|Studnicka, Julie - UNIV. OF WI-MADISON|
|Bundy, Larry - UNIV. OF WI-MADISON|
|Andraski, Todd - UNIV. OF WI-MADISON|
|Powell, J Mark|
Submitted to: Journal of Environmental Quality
Publication Type: Peer Reviewed Journal
Publication Acceptance Date: February 28, 2008
Publication Date: N/A
Interpretive Summary: Water-extractable phosphorus (WEP) in livestock manure influences phosphorus (P) losses in runoff after manure has been land-applied. There is uncertainty however about how manure WEP should be determined. We evaluated relationships between various methods to determine manure WEP and dissolved reactive P (DRP) in runoff. Manure WEP concentrations determined by a 1:1000 extraction ratio provided the best prediction of DRP concentration in spring runoff. Manure WEP application rate rather than concentration provided the best prediction of DRP in fall runoff. With dairy manure, drying and grinding before WEP analysis decreased WEP concentrations. With poultry manure, drying and grinding before WEP analysis increased WEP. Regulatory agencies, labs, and researchers can use this information to standardize procedures for determining manure WEP, and this should improve our abilities to predict P losses in runoff after manure has been land-applied.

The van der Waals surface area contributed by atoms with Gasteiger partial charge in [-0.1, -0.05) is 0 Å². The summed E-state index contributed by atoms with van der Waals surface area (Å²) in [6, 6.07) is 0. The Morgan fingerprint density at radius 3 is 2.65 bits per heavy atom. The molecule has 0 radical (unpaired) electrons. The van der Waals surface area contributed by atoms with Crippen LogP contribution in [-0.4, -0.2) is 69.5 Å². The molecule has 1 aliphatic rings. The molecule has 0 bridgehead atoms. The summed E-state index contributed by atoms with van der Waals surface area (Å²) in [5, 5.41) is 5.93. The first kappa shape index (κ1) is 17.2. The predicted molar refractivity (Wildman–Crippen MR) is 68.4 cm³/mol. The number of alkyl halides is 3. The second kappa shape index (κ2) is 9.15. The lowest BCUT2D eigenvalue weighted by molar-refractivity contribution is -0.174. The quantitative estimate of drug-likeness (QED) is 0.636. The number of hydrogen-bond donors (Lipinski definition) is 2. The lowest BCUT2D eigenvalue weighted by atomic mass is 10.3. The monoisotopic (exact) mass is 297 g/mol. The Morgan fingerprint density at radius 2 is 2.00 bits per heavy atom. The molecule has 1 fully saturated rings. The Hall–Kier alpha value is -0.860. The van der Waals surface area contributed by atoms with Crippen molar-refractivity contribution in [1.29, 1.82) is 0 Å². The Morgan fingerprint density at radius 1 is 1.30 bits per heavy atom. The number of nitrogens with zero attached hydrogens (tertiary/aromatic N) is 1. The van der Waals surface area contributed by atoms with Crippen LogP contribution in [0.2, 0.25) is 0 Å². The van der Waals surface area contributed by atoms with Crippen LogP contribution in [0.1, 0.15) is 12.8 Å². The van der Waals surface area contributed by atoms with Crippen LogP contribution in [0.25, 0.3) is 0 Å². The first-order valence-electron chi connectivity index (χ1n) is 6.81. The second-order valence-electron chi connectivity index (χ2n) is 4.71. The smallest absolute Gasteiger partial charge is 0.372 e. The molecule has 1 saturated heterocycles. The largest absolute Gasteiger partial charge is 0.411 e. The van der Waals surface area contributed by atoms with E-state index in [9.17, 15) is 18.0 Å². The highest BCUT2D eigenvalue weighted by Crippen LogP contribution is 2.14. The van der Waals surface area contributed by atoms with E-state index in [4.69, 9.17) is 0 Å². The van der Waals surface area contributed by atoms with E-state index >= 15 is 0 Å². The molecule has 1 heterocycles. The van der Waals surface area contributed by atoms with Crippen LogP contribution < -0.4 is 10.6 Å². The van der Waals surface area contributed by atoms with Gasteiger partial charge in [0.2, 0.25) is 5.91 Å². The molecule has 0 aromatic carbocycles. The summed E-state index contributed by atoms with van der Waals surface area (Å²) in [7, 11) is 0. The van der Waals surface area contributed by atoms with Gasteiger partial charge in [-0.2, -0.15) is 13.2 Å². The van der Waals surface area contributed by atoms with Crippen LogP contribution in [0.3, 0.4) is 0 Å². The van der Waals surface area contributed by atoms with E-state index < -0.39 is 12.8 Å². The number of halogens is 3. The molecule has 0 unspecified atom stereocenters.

Technical Abstract: Water-extractable phosphorus (WEP) in manures can influence the risk of P losses in runoff when manures are land applied. There is some uncertainty about how WEP in manures should be determined. Information on the effects of manure sample handling before analysis on WEP values and appropriate manure extraction procedures for determining WEP are needed to assess the value of WEP measurements for predicting potential P runoff losses after manure application. We evaluated several manure handling and extraction variables in determinations of WEP in manures from several completed land application experiments. In each study, soluble P (DRP) concentrations in simulated rainfall runoff following surface application of the same manures were measured in field experiments. We related manure WEP determinations to DRP concentration in runoff to evaluate WEP as a predictor of soluble P runoff losses follow-ing land application of manures. Pre-analysis manure handling variables including fresh (no preparation), frozen and thawed, and dried and ground and manure:water extraction ratios ranging from 1:100 to 1:1000 with shaking times of 1 and 2 h were evaluated for their effects on WEP measurements in selected dairy and poultry manures. WEP concentrations increased with extraction ratio and shaking time. The best prediction of DRP concentration in spring runoff experiments was with manure WEP concentration at the 1:1000 extraction ratio. With fall runoff studies, DRP concentrations were best predicted with WEP application rate rather than concentration. Although pre-analysis manure handling methods significantly affected manure WEP measurements, these effects were minimized and often were negligible at the 1:1000 extraction ratio. With dairy manures, drying and grinding before WEP analysis usually decreased WEP concentrations, while WEP in poultry manures was often increased by drying and grinding. Manure WEP measurements have potential for predicting the risk of soluble P losses in runoff from land applied manures. Standardization of methods for manure sample handing and for measuring WEP is important for reliable interpretation of manure WEP data.